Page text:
Dilute 2 teaspoons of Bokashi tea with 1.5 Litres of water, apply it to the soil of your plants once a week, avoid touching the leaves as it could cause burning.
Bokashi tea as disinfectant:
You can also pour bokashi tea directly into toilets, sinks and drain to disinfect these areas. Keep excess bokashi tea in the fridge (label it with date), or simply share it with friends and neighbors.
See my potato plant, gingers, and lime plants happily enjoying my diluted bokashi tea.
After the bokashi bin is filled up, leave it alone for 2 weeks to let the good bacteria continue to do their job, but still remember to clear the bokashi liquid everyday.
5. Put into soil for transformation
After 2-3 weeks of fermentation, the exciting time to clear your compost into the soil has come! At this point, you can still recognise the original compost materials, they should be soft and brown, but not dripping. You will need to dig a hole in the planter box, pour out about 2 inches of the contents, cover it up with shredded newspaper and soil, then do the layers again until you finish pouring all your contents into the pot. Last, cover it up with a thick layer of soil.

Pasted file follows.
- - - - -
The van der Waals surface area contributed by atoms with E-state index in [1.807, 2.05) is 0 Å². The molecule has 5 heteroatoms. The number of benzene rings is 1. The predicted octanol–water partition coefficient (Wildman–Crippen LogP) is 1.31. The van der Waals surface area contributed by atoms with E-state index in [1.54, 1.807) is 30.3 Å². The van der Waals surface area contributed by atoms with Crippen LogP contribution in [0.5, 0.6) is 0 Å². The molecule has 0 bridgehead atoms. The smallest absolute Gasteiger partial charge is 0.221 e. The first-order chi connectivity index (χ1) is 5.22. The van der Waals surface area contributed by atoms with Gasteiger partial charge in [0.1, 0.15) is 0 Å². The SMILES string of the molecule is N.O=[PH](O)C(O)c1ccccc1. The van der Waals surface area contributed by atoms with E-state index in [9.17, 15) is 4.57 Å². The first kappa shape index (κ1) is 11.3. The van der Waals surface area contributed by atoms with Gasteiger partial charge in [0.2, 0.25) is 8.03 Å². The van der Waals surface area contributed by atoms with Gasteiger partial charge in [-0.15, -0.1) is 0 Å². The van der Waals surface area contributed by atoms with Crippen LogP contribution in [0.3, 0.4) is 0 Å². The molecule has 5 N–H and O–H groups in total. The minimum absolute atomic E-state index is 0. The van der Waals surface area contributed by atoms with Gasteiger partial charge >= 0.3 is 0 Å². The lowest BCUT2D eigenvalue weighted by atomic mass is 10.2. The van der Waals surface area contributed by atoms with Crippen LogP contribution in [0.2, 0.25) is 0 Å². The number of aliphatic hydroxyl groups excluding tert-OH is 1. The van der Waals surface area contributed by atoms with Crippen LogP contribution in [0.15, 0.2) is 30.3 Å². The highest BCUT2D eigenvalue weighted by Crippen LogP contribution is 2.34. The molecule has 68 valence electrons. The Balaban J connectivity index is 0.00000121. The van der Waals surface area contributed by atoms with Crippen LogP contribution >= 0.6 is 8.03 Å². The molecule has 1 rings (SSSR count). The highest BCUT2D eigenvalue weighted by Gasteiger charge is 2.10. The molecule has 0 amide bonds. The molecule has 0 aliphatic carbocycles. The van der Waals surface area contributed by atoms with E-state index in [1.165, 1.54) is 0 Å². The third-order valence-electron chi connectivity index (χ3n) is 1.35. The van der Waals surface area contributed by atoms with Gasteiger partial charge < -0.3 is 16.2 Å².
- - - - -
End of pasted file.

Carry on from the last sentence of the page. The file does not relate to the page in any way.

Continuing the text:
It could look, smell, feel a bit yucky at first, but it only takes 15-30 min to clear the bin so bear with it for now! Remember to rinse and dry your bin for your next use.
At this point, all your hardwork is done. You just need to wait for roughly two more weeks, and you will be rewarded with wonderful new compost soil. You can now use the new soil to plant, either by mixing it with a dryer soil (for example cactus soil) for better drainage, or adding to the soil of your current pots of plants.
Yay! Fresh compost soil!
What to do if......
There is black and blue mold in the bin and the bin smells really foul?
Bokashi composting should be very safe and easy. If you find black and blue mold in your bin, you will have to throw the entire batch away. The main reason for this is probably because you have put molded food in there, there is too much moisture in the bin, or bokashi bran is not enough.
I find white mould in the bin or my soil bin?